It’s Not a Dirty Word After All

When I was young I distinctly remember being in the back of the car on the way home from a family gathering. I was listening to my parents talking about a relative. Apparently he had been talking, at the party, in front of people, about how much money he made and how much tax he paid. I don’t really remember the details, just the feeling that this was wrong and you shouldn’t talk about money… it wasn’t nice or polite. A bit tacky really.

For a lot of people talking about money is in the same category as politics, sex and religion… you just don’t do it in front of the kids or in polite company.

I think it’s time we stopped this nonsense and started to have honest conversations about money. What we know and don’t know about it. What our fears are. What our dreams are. After all, money is just energy and it’s a pretty fundamental part of our society. Why not talk about it?

“I love money. I love everything about it. I bought some pretty good stuff. Got me a $300 pair of socks. Got a fur sink. An electric dog polisher. A gasoline-powered turtleneck sweater. And, of course, I bought some dumb stuff, too.”

Steve Martin.

Imagine for a moment, a world where it was perfectly ok to talk about money. You might find that:

  • Lots of people don’t understand how the stock market works (and that you aren’t a dummy after all!).

  • Most people aren’t sure how to navigate the tax system

  • It’s not uncommon for people not to open their superannuation (401K, annuity) statements because they don’t know how to read them

  • Other people have fears around not having enough money to retire

  • Some of your friends are struggling to make ends meet even though they are on a decent income

  • Maybe they are drowning in crippling debt just to keep up appearances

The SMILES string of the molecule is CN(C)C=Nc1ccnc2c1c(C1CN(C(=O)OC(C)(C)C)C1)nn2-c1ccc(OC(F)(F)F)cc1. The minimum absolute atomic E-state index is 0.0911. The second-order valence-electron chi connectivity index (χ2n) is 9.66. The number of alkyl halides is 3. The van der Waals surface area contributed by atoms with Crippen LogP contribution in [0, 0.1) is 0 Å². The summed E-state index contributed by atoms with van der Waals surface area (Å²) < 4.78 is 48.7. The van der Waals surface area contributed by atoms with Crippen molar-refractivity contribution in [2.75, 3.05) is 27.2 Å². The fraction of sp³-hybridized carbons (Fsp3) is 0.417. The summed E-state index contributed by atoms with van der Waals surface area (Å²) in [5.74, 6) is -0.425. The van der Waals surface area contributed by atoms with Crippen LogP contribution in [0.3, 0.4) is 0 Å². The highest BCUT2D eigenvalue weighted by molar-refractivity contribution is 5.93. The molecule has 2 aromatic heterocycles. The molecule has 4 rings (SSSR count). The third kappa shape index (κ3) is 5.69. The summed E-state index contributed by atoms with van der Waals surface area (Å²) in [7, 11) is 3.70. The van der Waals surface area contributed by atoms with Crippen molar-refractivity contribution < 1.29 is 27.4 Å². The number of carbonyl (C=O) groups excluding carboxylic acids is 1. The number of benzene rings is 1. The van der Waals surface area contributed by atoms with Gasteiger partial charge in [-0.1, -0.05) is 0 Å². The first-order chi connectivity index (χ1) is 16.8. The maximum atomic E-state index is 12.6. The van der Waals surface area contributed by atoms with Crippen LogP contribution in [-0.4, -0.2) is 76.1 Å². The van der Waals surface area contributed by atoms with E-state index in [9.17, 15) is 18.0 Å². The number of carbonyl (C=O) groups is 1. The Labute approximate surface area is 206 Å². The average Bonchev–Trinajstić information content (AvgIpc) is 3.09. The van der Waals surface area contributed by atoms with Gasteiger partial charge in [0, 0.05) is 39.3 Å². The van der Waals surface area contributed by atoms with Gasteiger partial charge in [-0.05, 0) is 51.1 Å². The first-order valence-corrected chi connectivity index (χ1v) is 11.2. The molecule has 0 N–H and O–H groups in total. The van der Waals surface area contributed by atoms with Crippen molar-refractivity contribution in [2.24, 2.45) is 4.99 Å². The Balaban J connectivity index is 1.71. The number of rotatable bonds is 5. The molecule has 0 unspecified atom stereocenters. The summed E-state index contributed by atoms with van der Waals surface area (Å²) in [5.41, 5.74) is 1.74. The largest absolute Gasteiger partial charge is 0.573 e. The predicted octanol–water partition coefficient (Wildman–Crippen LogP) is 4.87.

• The majority of your friends couldn’t tell you what their lifestyle costs on an annual basis as they have never done a budget

  • … they don’t know how to do a budget or are scared of what they might find when they do

  • They have tons of money in the bank but are too scared to spend it for fear they will end up broke

  • Your partner has completely different views about money than you

  • Some people hold money secrets from their partner or even hide money from them

  • Nearly everyone has a major money mistake they aren’t so proud of!

  • People are afraid to admit how much they don’t know about managing money.

If you knew all that, would it make you feel a little better about your situation, knowing you aren’t alone in what you are going through?

In a 2017 study by Core-Data, 30% of Australians identified as suffering financial stress. 71% of them regularly lost sleep over it and 35% used drugs or alcohol as a means of coping. Whilst this was an Australian study, I imagine that the numbers would be similar in many countries. Given we are in the midst of a global pandemic and economic turmoil, I also imagine the number of people suffering financial stress right now is much higher than 30%.

We all know that stress is a major contributor to a number of health issues: heart disease, depression, stroke, high blood pressure and even cancer. We also know that financial stress is a significant source of conflict in relationships.